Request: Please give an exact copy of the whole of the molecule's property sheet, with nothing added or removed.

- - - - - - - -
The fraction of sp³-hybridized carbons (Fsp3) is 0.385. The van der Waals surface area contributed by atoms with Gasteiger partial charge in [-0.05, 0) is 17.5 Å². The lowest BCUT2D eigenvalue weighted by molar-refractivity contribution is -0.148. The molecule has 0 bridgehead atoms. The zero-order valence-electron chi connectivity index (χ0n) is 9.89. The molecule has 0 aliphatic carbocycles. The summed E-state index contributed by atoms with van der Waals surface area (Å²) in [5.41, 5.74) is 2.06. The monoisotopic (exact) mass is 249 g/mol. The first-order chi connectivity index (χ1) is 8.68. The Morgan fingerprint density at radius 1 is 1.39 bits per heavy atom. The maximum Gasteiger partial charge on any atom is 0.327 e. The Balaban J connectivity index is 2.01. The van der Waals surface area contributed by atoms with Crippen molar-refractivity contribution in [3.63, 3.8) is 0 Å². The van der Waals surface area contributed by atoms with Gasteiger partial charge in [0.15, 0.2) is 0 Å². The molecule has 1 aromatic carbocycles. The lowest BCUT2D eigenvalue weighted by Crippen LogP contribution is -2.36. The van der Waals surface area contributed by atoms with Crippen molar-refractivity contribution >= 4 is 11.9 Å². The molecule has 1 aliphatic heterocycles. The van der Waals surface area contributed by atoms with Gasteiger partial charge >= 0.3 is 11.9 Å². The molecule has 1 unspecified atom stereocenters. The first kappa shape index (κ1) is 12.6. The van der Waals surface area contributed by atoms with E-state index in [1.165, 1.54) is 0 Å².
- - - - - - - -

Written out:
The fraction of sp³-hybridized carbons (Fsp3) is 0.385. The van der Waals surface area contributed by atoms with Gasteiger partial charge in [-0.05, 0) is 17.5 Å². The lowest BCUT2D eigenvalue weighted by molar-refractivity contribution is -0.148. The molecule has 0 bridgehead atoms. The zero-order valence-electron chi connectivity index (χ0n) is 9.89. The molecule has 0 aliphatic carbocycles. The summed E-state index contributed by atoms with van der Waals surface area (Å²) in [5.41, 5.74) is 2.06. The monoisotopic (exact) mass is 249 g/mol. The first-order chi connectivity index (χ1) is 8.68. The Morgan fingerprint density at radius 1 is 1.39 bits per heavy atom. The maximum Gasteiger partial charge on any atom is 0.327 e. The Balaban J connectivity index is 2.01. The van der Waals surface area contributed by atoms with Crippen molar-refractivity contribution in [3.63, 3.8) is 0 Å². The van der Waals surface area contributed by atoms with Gasteiger partial charge in [0.15, 0.2) is 0 Å². The molecule has 1 aromatic carbocycles. The lowest BCUT2D eigenvalue weighted by Crippen LogP contribution is -2.36. The van der Waals surface area contributed by atoms with Crippen molar-refractivity contribution >= 4 is 11.9 Å². The molecule has 1 aliphatic heterocycles. The van der Waals surface area contributed by atoms with Gasteiger partial charge >= 0.3 is 11.9 Å². The molecule has 1 unspecified atom stereocenters. The first kappa shape index (κ1) is 12.6. The van der Waals surface area contributed by atoms with E-state index in [1.165, 1.54) is 0 Å².